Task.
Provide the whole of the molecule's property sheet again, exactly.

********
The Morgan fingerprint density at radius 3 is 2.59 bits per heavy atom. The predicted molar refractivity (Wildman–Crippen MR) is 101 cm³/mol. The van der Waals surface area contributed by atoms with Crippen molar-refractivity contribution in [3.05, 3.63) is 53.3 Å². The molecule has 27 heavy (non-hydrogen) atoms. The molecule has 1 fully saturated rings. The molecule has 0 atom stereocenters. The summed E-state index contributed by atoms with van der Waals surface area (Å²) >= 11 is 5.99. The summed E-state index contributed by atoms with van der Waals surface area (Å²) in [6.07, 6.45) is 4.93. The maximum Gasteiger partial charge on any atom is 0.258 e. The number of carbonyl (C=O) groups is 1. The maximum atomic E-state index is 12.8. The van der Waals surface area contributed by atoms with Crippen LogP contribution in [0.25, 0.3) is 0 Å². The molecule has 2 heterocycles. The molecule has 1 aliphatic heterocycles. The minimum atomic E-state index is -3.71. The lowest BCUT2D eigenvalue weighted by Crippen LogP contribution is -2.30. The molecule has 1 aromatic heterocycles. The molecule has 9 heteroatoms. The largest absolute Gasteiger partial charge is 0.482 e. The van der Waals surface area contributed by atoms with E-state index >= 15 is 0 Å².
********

The Morgan fingerprint density at radius 3 is 2.59 bits per heavy atom. The predicted molar refractivity (Wildman–Crippen MR) is 101 cm³/mol. The van der Waals surface area contributed by atoms with Crippen molar-refractivity contribution in [3.05, 3.63) is 53.3 Å². The molecule has 27 heavy (non-hydrogen) atoms. The molecule has 1 fully saturated rings. The molecule has 0 atom stereocenters. The summed E-state index contributed by atoms with van der Waals surface area (Å²) >= 11 is 5.99. The summed E-state index contributed by atoms with van der Waals surface area (Å²) in [6.07, 6.45) is 4.93. The maximum Gasteiger partial charge on any atom is 0.258 e. The number of carbonyl (C=O) groups is 1. The maximum atomic E-state index is 12.8. The van der Waals surface area contributed by atoms with Crippen LogP contribution in [0.25, 0.3) is 0 Å². The molecule has 2 heterocycles. The molecule has 1 aliphatic heterocycles. The minimum atomic E-state index is -3.71. The lowest BCUT2D eigenvalue weighted by Crippen LogP contribution is -2.30. The molecule has 1 aromatic heterocycles. The molecule has 9 heteroatoms. The largest absolute Gasteiger partial charge is 0.482 e. The van der Waals surface area contributed by atoms with E-state index >= 15 is 0 Å².